• Questions—While the style manuals I reviewed on a previous post are great resources, there are times when none of them will contain the information you need (especially if you are writing about emerging technology). But a quick post on DCPubs will get your question answered within minutes.
  • Events—The DC area has a plethora of book stores, writing centers, and other cultural venues, so it’s hard to keep track of all of the writing-related events. Also, several of the regular posters on DCPubs often give lectures and publicize them here.

You need to apply to join, but it takes less than a minute, costs nothing, and has only about a one-day lag time for new members to be accepted.

Also, as the forum is a busy one, if you do join, I recommend subscribing to the daily digest rather then receiving each post individually (unless you are lonely and want more e-mail).

Is it British English or just wrong?

Because I have a fetish for has-beens who cash out, a few months ago I was following David Beckham’s first MLS game on ESPN.com.

ESPN.com: David Beckham took finally the field

The phrase “took finally the field” gave me pause: Did ESPN.com make a rare grammatical mistake? Or was it just another lame attempt by an American sports writer to infuse humor into a piece on Beckham by trying to sound British?

About 30 minutes later, I had my answer.

ESPN.com: David Beckham took finally the field

It’s better to be wrong than a hack anyway.

Annoying, convoluted, random, oblique names you make (ACRONYM)—some rules on using acronyms

Rule number one: Don’t use acronyms.

The goal of writing, however, is to communicate your ideas. Sometimes an acronym will convey your thoughts to your audience better than the words it represents.

For example, if I wrote “Light amplification by stimulated emission of radiation surgery is a popular way for people to correct their vision,” it might give you pause. Now, if I wrote “Laser surgery is a popular way for people to correct their vision,” you are more likely to understand me.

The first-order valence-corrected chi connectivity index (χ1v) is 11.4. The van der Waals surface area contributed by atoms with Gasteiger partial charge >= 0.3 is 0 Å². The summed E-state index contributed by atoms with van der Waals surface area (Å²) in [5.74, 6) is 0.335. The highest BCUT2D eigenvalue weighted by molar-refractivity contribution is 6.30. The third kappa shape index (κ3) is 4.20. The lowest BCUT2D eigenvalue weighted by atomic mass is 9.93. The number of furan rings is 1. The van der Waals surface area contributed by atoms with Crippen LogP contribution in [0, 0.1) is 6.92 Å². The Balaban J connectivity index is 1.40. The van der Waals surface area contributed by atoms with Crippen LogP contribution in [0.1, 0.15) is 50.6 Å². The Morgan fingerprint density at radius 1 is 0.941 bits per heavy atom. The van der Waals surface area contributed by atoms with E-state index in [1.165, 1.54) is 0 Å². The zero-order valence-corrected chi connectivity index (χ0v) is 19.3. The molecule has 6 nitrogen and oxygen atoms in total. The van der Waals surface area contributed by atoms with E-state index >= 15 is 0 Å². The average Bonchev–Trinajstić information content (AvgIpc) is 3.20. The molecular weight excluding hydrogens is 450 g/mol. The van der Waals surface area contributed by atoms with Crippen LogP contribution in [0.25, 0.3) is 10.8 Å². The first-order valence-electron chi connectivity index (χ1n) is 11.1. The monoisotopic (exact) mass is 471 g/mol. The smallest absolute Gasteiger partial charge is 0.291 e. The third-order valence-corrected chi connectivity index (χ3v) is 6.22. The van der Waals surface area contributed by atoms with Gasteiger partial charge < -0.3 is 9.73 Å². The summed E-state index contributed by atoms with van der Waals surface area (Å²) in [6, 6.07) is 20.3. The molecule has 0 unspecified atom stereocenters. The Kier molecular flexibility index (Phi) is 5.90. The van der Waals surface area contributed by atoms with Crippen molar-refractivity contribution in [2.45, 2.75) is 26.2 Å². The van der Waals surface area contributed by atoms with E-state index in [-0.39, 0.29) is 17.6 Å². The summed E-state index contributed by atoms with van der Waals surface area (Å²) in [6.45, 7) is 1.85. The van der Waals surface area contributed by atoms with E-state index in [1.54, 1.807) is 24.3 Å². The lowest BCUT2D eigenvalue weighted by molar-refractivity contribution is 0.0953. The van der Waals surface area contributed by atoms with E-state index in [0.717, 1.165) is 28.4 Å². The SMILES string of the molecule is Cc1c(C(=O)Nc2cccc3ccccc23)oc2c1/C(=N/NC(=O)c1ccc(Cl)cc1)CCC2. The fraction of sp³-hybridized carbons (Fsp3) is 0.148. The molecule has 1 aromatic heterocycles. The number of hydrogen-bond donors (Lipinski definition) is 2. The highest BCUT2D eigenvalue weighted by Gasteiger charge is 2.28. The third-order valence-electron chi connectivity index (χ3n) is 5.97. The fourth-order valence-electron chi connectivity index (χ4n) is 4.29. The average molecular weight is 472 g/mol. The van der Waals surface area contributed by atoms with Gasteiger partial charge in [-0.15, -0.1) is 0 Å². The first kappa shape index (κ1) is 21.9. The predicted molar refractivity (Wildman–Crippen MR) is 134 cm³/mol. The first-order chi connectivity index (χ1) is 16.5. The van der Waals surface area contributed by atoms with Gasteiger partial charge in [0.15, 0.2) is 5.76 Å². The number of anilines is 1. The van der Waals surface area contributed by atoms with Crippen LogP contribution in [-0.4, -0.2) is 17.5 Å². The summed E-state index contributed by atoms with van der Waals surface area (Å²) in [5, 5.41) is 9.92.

Here then is some guidance for when you do use acronyms (as always, your style manual may provide different guidelines).

  • Use acronyms sparingly—only if it is one people actually use. Don’t create an acronym because you don’t feel like spelling out a few words.
  • Define the acronym on first use, but don’t define an acronym unless it is used again in the document.
  • Don’t capitalize the first letter of every word unless it is a proper noun. For example, use “frequently asked questions (FAQ),” not “Frequently Asked Questions (FAQ).”
  • After an acronym has been defined, always use it and don’t spell it out again.
  • Some acronyms (such as laser, radar, and AIDS) are so common that they do not need to be defined and, sometimes, do not need to be capitalized. Check the dictionary or your style manual for guidance.
  • Treat the executive summary and appendices as separate documents. So define each acronym anew, but do not bother if it isn’t used again in that section.

Because using “since” as a conjunction can be confusing, use “because” instead

While “since” can be used to denote causation, using the word in such a manner can lead to confusion.

  • Confusing: Since we won the contract, we drank
  • Not confusing: Because we won the contract, we drank.

The first example might be ok if you are referring to the events of the previous evening. But what if the contract was awarded three years ago? A reader might think you’re on one hecukva bender.

To minimize ambiguity, avoid using “since” when you can use “because” instead.

Often writers use “since” as a conjunction as the first word in a sentence because they don’t think it’s ok to start a sentence with “because” (I was taught that rule in elementary school). There’s nothing wrong, however, with doing so.

The post in which I admit my grammatical flaws

In “Do you make these mistakes when you write?” on Copyblogger (a site I mentioned in my last post) Brian Clark highlights seven common mistakes that the masters Strunk and White and some of Copyblogger’s readers have highlighted:

  1. Loose vs. lose
  2. Me, myself, and I
  3. Different than vs. different from
  4. Improper use of the apostrophe (I’ve delved into that subject a few times)
  5. Parallelism
  6. i.e. vs. e.g.
  7. Could of, would of, should of

My main problems concern “lead” vs. “led” and “their” vs. “there.” While I know the differences between them, it requires conscious thought to make sure I get them right. Usually good grammar comes easier to me.

What writing mistakes are you prone to make?